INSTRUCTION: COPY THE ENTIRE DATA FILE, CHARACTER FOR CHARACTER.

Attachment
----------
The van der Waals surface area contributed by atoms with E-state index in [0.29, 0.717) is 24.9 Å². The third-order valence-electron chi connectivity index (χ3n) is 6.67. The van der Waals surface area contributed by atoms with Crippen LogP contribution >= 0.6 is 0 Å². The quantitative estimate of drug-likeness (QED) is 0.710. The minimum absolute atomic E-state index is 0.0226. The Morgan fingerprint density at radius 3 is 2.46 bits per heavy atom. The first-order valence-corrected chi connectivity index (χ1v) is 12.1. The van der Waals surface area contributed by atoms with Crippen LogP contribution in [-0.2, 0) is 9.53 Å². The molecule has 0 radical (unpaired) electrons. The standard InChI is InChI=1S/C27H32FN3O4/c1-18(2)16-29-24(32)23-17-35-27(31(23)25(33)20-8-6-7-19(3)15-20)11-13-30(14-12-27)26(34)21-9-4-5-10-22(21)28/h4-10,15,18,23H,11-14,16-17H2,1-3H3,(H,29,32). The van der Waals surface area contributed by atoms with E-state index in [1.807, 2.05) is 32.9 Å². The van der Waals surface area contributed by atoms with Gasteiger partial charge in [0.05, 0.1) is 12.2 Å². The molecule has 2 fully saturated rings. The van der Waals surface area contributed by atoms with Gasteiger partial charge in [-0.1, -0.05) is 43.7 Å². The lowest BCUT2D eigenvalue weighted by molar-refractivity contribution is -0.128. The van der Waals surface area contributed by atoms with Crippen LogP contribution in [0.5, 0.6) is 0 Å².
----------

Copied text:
The van der Waals surface area contributed by atoms with E-state index in [0.29, 0.717) is 24.9 Å². The third-order valence-electron chi connectivity index (χ3n) is 6.67. The van der Waals surface area contributed by atoms with Crippen LogP contribution >= 0.6 is 0 Å². The quantitative estimate of drug-likeness (QED) is 0.710. The minimum absolute atomic E-state index is 0.0226. The Morgan fingerprint density at radius 3 is 2.46 bits per heavy atom. The first-order valence-corrected chi connectivity index (χ1v) is 12.1. The van der Waals surface area contributed by atoms with Crippen LogP contribution in [-0.2, 0) is 9.53 Å². The molecule has 0 radical (unpaired) electrons. The standard InChI is InChI=1S/C27H32FN3O4/c1-18(2)16-29-24(32)23-17-35-27(31(23)25(33)20-8-6-7-19(3)15-20)11-13-30(14-12-27)26(34)21-9-4-5-10-22(21)28/h4-10,15,18,23H,11-14,16-17H2,1-3H3,(H,29,32). The van der Waals surface area contributed by atoms with E-state index in [1.807, 2.05) is 32.9 Å². The van der Waals surface area contributed by atoms with Gasteiger partial charge in [0.05, 0.1) is 12.2 Å². The molecule has 2 fully saturated rings. The van der Waals surface area contributed by atoms with Gasteiger partial charge in [-0.1, -0.05) is 43.7 Å². The lowest BCUT2D eigenvalue weighted by molar-refractivity contribution is -0.128. The van der Waals surface area contributed by atoms with Crippen LogP contribution in [0.5, 0.6) is 0 Å².